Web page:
That memory of who her husband had been and her Catholic faith apparently sustained Martha Faison through the emotional hurricane that had been her marriage. The Times-Dispatch attempted to explain the unusual situation for its readers: “Mrs. Faison took the attitude that the alleged intimacy between her husband and Mrs. Snipes might soon come to an end and in consequence be forgotten. Therefore, for the sake of appearances, cordiality between the two women appeared to exist.” In the end, Martha Faison proved a far better player of what proved to be a volatile contest between the women.
Martha Branch Faison (1892-1984)
That volatility is evident in the letters Faison sent Snipes, filled with sentimentality in some letters but ferocious jealousy in others. “My dear little wife, I am a slave to your beautiful self,” he wrote on one occasion to Snipes. But when Faison learned there may be another man in her life, he was brimming with rage. “I am so jealous that somehow I think my mind will crack,” Faison wrote to Snipes in a letter found by police. “Here I am in hell when I thought I was in heaven. I know it is another man. Damn his soul, I would tear him limb by limb. It is all for me or not at all. If this occurs again, I will not be responsible for what happens.”
On the evening of November 15, 1927, Elsie Snipes was entertaining Mason Smith, Dr. Robert Bybee and Mrs. Minnie Wade in her apartment. Snipes told them Faison had telephoned her several times. Perhaps knowing better than to be there when the mercurial Faison arrived, they got their coats on to leave. Snipes begged to go with them. They later recalled she came down to the street to their parked car to plead for a ride, telling them fearfully, “Don’t leave me here - Faison is coming back.” Told there was no room in the automobile for an extra passenger, Snipes’ parting words to them were “You’ll be sorry you left me,” before her friends drove off down Hanover Avenue.
Faison appeared at 3131 Hanover soon after Snipes’ earlier guests departed. According to Faison, as he and Snipes talked, she left and went into the bedroom to make a telephone call. Faison’s description of his actions before the gunshot are like those of a blasé sophisticate in a silent movie: “She went into the bedroom and shut the door. I lit a cigarette…..I looked at the pictures on the walls; I played a tune with one finger on the piano; I looked at some photograph records and while I was looking at the records I heard the explosion. I did not know what it was. I called to Mrs. Snipes and she did not answer, I went into the bedroom then saw her in a chair with a hole in her forehead.”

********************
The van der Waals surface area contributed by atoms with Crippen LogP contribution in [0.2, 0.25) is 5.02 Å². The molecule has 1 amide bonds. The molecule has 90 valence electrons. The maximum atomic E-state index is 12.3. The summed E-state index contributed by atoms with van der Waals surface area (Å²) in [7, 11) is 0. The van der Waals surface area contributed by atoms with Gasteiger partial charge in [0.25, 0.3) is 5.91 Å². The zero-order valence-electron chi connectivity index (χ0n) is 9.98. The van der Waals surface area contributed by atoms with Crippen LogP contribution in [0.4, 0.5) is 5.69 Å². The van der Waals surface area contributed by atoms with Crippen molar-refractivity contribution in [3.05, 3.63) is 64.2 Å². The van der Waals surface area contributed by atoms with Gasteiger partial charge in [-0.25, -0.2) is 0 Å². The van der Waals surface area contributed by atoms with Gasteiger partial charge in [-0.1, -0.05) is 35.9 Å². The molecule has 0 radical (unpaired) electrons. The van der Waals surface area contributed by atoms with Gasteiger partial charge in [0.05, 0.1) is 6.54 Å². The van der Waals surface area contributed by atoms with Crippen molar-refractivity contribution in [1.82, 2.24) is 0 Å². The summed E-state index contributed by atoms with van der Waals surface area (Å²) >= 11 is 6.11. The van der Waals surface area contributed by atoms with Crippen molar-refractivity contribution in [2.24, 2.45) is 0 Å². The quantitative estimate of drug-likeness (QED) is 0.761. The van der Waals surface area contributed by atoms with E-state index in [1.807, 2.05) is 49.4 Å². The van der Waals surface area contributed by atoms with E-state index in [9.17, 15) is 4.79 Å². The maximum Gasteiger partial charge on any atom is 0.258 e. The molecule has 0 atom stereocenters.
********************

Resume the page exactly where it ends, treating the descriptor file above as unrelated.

Police display the .38 caliber revolver that killed Elsie Snipes, December 16, 1927, Richmond Times-Dispatch
Snipes sat slumped in a chair in the bedroom with a bullet hole through her right eyebrow, her eyeball had been forced from the socket by the pressure of the impact. The projectile had gone completely through her head at a downward angle, exiting the base of the brain, hitting the floor behind her, and ricocheting into the woodwork of a nearby bed. Bessie Wright, who occupied the apartment above that of Mrs. Snipes, later testified she heard a gunshot and then a man called out, “God! I have killed Elsie: I have killed poor Elsie. What am I going to do? May God have mercy on my soul!” Footsteps were heard going down the hall and outside, then back into the apartment again, and out into the street. Across Hanover Avenue, Charles Ford was awakened by a commotion. He looked out and saw a man come out of Snipes’ apartment building, pace around the corner into Cleveland Street, go back inside 3131 Hanover and then appear again carrying a woman in his arms.
The entrance of 3131 Hanover Avenue, where John Faison emerged carrying the body of Elsie Snipes.